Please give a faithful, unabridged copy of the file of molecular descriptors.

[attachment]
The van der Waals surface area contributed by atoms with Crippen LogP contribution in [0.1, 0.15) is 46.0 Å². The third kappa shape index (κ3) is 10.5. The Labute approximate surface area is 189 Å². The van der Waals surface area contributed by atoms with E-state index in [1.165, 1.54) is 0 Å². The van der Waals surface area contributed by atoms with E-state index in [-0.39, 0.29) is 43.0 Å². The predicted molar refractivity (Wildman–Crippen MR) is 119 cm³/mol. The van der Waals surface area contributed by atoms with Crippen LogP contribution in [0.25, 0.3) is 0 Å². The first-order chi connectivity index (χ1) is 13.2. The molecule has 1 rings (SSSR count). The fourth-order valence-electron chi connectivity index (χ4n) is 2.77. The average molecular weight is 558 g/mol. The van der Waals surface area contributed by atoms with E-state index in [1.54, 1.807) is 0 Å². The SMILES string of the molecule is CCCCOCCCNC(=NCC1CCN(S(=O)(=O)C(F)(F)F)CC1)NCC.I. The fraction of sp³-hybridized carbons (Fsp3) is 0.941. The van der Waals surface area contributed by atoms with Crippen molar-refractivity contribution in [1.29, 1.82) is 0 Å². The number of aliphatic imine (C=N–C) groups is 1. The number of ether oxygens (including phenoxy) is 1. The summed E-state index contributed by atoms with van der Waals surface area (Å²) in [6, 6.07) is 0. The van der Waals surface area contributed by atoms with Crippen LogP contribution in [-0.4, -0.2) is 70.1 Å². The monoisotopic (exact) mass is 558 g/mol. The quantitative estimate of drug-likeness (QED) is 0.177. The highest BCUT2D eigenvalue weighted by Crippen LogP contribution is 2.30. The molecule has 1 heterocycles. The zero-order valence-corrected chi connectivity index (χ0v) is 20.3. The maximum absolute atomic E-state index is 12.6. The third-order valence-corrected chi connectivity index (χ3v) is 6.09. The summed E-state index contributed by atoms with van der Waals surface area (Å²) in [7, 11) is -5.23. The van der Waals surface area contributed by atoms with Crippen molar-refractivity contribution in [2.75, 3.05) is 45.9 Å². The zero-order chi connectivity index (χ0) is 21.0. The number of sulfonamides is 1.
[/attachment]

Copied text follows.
The van der Waals surface area contributed by atoms with Crippen LogP contribution in [0.1, 0.15) is 46.0 Å². The third kappa shape index (κ3) is 10.5. The Labute approximate surface area is 189 Å². The van der Waals surface area contributed by atoms with E-state index in [1.165, 1.54) is 0 Å². The van der Waals surface area contributed by atoms with E-state index in [-0.39, 0.29) is 43.0 Å². The predicted molar refractivity (Wildman–Crippen MR) is 119 cm³/mol. The van der Waals surface area contributed by atoms with Crippen LogP contribution in [0.25, 0.3) is 0 Å². The first-order chi connectivity index (χ1) is 13.2. The molecule has 1 rings (SSSR count). The fourth-order valence-electron chi connectivity index (χ4n) is 2.77. The average molecular weight is 558 g/mol. The van der Waals surface area contributed by atoms with E-state index in [1.54, 1.807) is 0 Å². The SMILES string of the molecule is CCCCOCCCNC(=NCC1CCN(S(=O)(=O)C(F)(F)F)CC1)NCC.I. The fraction of sp³-hybridized carbons (Fsp3) is 0.941. The van der Waals surface area contributed by atoms with Crippen molar-refractivity contribution in [1.29, 1.82) is 0 Å². The number of aliphatic imine (C=N–C) groups is 1. The number of ether oxygens (including phenoxy) is 1. The summed E-state index contributed by atoms with van der Waals surface area (Å²) in [6, 6.07) is 0. The van der Waals surface area contributed by atoms with Crippen LogP contribution in [-0.4, -0.2) is 70.1 Å². The monoisotopic (exact) mass is 558 g/mol. The quantitative estimate of drug-likeness (QED) is 0.177. The highest BCUT2D eigenvalue weighted by Crippen LogP contribution is 2.30. The molecule has 1 heterocycles. The zero-order valence-corrected chi connectivity index (χ0v) is 20.3. The maximum absolute atomic E-state index is 12.6. The third-order valence-corrected chi connectivity index (χ3v) is 6.09. The summed E-state index contributed by atoms with van der Waals surface area (Å²) in [7, 11) is -5.23. The van der Waals surface area contributed by atoms with Crippen molar-refractivity contribution in [2.75, 3.05) is 45.9 Å². The zero-order chi connectivity index (χ0) is 21.0. The number of sulfonamides is 1.